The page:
QuantiChrom™ Detergent Assay Kit
- Protein Purification: Traces of detergent in purified protein samples.
- Environment: Detergent determination in water and soil.
- Sensitive and accurate. Use 20 µL sample. Linear detection range: Tween 80: 0.012 to 4 mM; Tween 20: 0.06 to 15 mM; Triton X-100: 0.23 to 10 mM; Brij L23/35: 0.09 to 5 mM; SDS: 5 to 25 mM.
- Simple and convenient. The procedure involves addition of two reagents and measuring OD560nm or OD650nm.
- Improved reagent stability and versatility. The optimized formulation has greatly enhanced reagent and signal stability. Cuvette or 96-well plate assay.
- 560nm and 650nm
- Biological and environmental samples
- 100 tests
- Tween 80: 0.012mM; Tween 20: 0.06mM; Triton X-100: 0.23mM; Brij L23/35: 0.09mM; SDS: 5mM.
- 12 Months
- Detergents are surfactants that are amphiphilic, which means that they are partly hydrophobic and partly hydrophilic. Detergents fall into three categories: anionic, cationic, and non-ionic/zwitterionic. They are commonly used in household cleaning products, in gasoline as additives, and in biological reagents. Simple, direct and automation-ready procedures for measuring detergent concentration in biological samples are very desirable. BioAssay Systems' detergent assay kit is designed to measure detergent directly without any pretreatment. Above the critical micellar concentration, detergent forms micelle in solution that trap the colorimetric dye. The intensity of the color is directly proportional to the detergent concentration in the sample.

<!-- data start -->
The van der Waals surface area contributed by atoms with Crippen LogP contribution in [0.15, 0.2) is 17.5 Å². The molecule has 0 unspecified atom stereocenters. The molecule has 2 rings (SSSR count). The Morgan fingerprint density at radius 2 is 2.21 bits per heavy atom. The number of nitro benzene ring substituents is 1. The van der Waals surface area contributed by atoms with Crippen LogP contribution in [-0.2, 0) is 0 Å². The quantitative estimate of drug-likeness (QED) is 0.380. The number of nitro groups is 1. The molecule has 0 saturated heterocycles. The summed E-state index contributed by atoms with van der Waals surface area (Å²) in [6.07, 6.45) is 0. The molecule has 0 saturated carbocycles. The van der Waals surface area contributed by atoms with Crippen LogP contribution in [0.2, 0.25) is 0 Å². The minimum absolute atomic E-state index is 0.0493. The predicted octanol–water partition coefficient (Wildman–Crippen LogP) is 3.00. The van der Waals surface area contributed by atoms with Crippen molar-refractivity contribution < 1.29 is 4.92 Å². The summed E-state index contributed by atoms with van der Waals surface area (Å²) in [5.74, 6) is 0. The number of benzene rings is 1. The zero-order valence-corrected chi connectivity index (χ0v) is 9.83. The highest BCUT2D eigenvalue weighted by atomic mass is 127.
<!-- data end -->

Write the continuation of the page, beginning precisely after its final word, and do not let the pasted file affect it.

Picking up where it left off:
What samples have been tested with this assay?This kit has been tested with several varieties of handsoap, dish detergent, and powder clothing detergent.
You haven’t tested the detergent I am interested in measuring. Is my detergent compatible with the kit?Since we haven’t tested every single detergent possible with the kit, there may be some which are not compatible. However, as long as it is not a bile acid it is likely to work. We have found that most lower detection limits tend to be the critical micellar concentration of the detergent (CMC) so if the detergent is compatible, the lower detection limit is probably the CMC. You should construct your own standard curve if you have a purified stock of the detergent, and can determine the concentration using this curve.
Can I use this assay with wastewater?This assay has not been tested with wastewater. However, Dye B is commonly used to test wastewater for detergents although it requires several purification and extraction steps with a separatory funnel to remove interference. See https://doi.org/10.1002/j.1551-8833.1975.tb02144.x for more information.
Can I use this kit on a sample with multiple detergents in it?If one detergent is anionic and another is cationic, you may. However, if both detergents are the same charge or are nonionic then they will both be measured by the assay and the true concentration of each cannot be determined. Thus it gives an overall detergent strength.
The OD of my detergent is linear for lower concentrations, then drops, then increases again. Why?Yes, some detergents behave this way. It is recommended to create a standard curve of detergent that is linear and exclude the higher concentrations that are not linear.
My sample is cloudy. What is causing this interference with this assay?Sodium deoxycholate and other bile acids precipitate out of solution with this assay and are cloudy, so cannot be used. Additionally, high concentrations of compatible detergents can cause cloudiness, so samples must be diluted to within detection limits.
My sample is colored, will this interfere with the assay?You can run a background of 20 µL sample + 180 µL DI water to see if there is significant absorbance at OD560 or OD650 nm, and subtract this value from your sample when used with working reagent. You may also have to dilute your sample if detergent concentrations are too high, and this may help with reducing color.
For more detailed product information and questions, please feel free to Contact Us. Or for more general information regarding our assays, please refer to our General Questions.